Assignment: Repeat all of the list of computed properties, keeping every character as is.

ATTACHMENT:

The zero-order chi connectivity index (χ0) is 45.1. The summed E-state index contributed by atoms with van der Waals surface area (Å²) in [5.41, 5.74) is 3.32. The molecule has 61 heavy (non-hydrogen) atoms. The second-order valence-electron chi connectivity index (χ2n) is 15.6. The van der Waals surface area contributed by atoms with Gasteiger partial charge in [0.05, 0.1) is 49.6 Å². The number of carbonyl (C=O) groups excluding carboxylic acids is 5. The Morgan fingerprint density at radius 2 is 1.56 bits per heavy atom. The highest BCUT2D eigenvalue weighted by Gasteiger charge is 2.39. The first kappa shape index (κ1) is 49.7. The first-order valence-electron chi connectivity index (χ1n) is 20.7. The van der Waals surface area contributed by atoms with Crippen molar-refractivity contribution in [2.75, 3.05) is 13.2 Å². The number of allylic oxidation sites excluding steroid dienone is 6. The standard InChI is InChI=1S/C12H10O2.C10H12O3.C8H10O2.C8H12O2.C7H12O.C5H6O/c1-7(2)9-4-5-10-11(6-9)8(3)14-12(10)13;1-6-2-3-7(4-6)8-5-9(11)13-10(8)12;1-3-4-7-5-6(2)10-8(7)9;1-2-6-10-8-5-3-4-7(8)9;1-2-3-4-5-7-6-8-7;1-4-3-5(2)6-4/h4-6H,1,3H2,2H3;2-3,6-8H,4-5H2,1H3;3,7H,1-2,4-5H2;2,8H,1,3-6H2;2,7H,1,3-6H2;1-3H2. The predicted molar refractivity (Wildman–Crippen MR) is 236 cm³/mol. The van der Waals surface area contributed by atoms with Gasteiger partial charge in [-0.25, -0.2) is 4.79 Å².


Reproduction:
The zero-order chi connectivity index (χ0) is 45.1. The summed E-state index contributed by atoms with van der Waals surface area (Å²) in [5.41, 5.74) is 3.32. The molecule has 61 heavy (non-hydrogen) atoms. The second-order valence-electron chi connectivity index (χ2n) is 15.6. The van der Waals surface area contributed by atoms with Gasteiger partial charge in [0.05, 0.1) is 49.6 Å². The number of carbonyl (C=O) groups excluding carboxylic acids is 5. The Morgan fingerprint density at radius 2 is 1.56 bits per heavy atom. The highest BCUT2D eigenvalue weighted by Gasteiger charge is 2.39. The first kappa shape index (κ1) is 49.7. The first-order valence-electron chi connectivity index (χ1n) is 20.7. The van der Waals surface area contributed by atoms with Crippen molar-refractivity contribution in [2.75, 3.05) is 13.2 Å². The number of allylic oxidation sites excluding steroid dienone is 6. The standard InChI is InChI=1S/C12H10O2.C10H12O3.C8H10O2.C8H12O2.C7H12O.C5H6O/c1-7(2)9-4-5-10-11(6-9)8(3)14-12(10)13;1-6-2-3-7(4-6)8-5-9(11)13-10(8)12;1-3-4-7-5-6(2)10-8(7)9;1-2-6-10-8-5-3-4-7(8)9;1-2-3-4-5-7-6-8-7;1-4-3-5(2)6-4/h4-6H,1,3H2,2H3;2-3,6-8H,4-5H2,1H3;3,7H,1-2,4-5H2;2,8H,1,3-6H2;2,7H,1,3-6H2;1-3H2. The predicted molar refractivity (Wildman–Crippen MR) is 236 cm³/mol. The van der Waals surface area contributed by atoms with Gasteiger partial charge in [-0.25, -0.2) is 4.79 Å².